No thought at all and we may end up directionless and floating randomly, and too much of it takes away the joy of life.

Use your powers of thought sparingly - at the right time and in the right amount - and you will create magic.

How sparingly?

I'm sure you will find your own answers if you give the matter some attention. But, here are some thoughts to get you started.

Think enough to have a rough direction.
Don't think so much that you don't get started.
Think at least enough that you know some things you don't want.
Don't allow not knowing exactly what you want to hold you back.
Think about how far you've come and how you feel about it.
Don't think too much about exactly where you will land up.
Think about what can make your efforts more meaningful.
Don't think too much about what others are thinking about you.
Think about what is important to you.
But, don't allow what is missing to make you feel less or unworthy.


After the first 5 to 7 minutes, we were all going at it like crazy. We were lost in the process.

At one point, I stopped everyone and announced that it was time to spray a coat of varnish on our work. Dry pastels are like chalk powder. You apply them in layers. At the point there are many loose layers and applying a coast of varnish fixes them firmly to the paper so that you can start applying more layers.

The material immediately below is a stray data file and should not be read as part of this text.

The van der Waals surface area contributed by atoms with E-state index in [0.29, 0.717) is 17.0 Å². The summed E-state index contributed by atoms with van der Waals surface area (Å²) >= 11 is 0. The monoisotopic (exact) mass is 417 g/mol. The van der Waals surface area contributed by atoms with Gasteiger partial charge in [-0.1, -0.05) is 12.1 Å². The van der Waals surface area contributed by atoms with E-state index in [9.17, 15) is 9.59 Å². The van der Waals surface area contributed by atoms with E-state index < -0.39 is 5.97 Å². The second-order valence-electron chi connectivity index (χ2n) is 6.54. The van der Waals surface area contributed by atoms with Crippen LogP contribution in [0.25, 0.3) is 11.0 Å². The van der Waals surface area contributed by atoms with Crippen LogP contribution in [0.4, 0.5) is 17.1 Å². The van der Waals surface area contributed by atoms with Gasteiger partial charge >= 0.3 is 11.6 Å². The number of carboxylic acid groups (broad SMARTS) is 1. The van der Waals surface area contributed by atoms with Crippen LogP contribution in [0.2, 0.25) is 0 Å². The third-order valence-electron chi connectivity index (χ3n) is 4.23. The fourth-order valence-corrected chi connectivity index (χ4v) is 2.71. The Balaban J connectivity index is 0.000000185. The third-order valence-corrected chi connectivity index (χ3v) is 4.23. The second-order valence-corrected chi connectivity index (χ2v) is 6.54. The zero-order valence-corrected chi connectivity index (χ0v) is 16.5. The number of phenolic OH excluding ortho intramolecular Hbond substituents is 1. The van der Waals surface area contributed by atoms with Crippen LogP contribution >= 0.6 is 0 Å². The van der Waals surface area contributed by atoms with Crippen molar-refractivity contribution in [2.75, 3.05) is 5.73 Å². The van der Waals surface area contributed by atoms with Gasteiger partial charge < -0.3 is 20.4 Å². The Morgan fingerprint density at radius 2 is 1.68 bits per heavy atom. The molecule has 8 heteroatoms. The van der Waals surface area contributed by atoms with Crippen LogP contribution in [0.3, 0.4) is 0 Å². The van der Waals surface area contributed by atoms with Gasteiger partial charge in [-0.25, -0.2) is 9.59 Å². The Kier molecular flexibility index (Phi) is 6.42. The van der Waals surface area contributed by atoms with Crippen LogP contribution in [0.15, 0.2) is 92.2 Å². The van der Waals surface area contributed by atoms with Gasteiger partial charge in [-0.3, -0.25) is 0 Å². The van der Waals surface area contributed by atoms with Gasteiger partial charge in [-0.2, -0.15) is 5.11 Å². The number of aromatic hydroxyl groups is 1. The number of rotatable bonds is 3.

So I shook the spray can and applied a coat.

The bright green highlights of the leaves suddenly dulled away. Even the bright pink flowers which we were all so excited about almost vanish. The varnish coasts darken the colors and makes them a little sparse.

'Ohhhhhhhhh noooooo...' was the sound that came from everyone's lips. Dissappointment.

The energy in the room had suddenly dropped.

But then, somene said 'it's ok, lets just re-work it', and we were back at it dabbing away again. The energy was back!


Yeah, so we had dabbed away thoughtlessly and had a merry time. It was energising.

Yet, let me tell you this, my friend - the painting turned out pretty awesome.

We think so, anyway! Have a look and see for yourself.


Not bad, huh?!


Ok, it's not as simple as thoughtless dabbing away, I admit. There is some amount of skill and experience that went into the mix. Yet, had we set a sharp goal and then worked on it, it would have felt like work, not fun. Also, it would have been a lot of pressure. And I'm sure if we would have completed it in one sitting!



How much and what kind of thinking to apply when you are working on a project, a goal, or even a fun activity that you are doing either alone or with a group of people?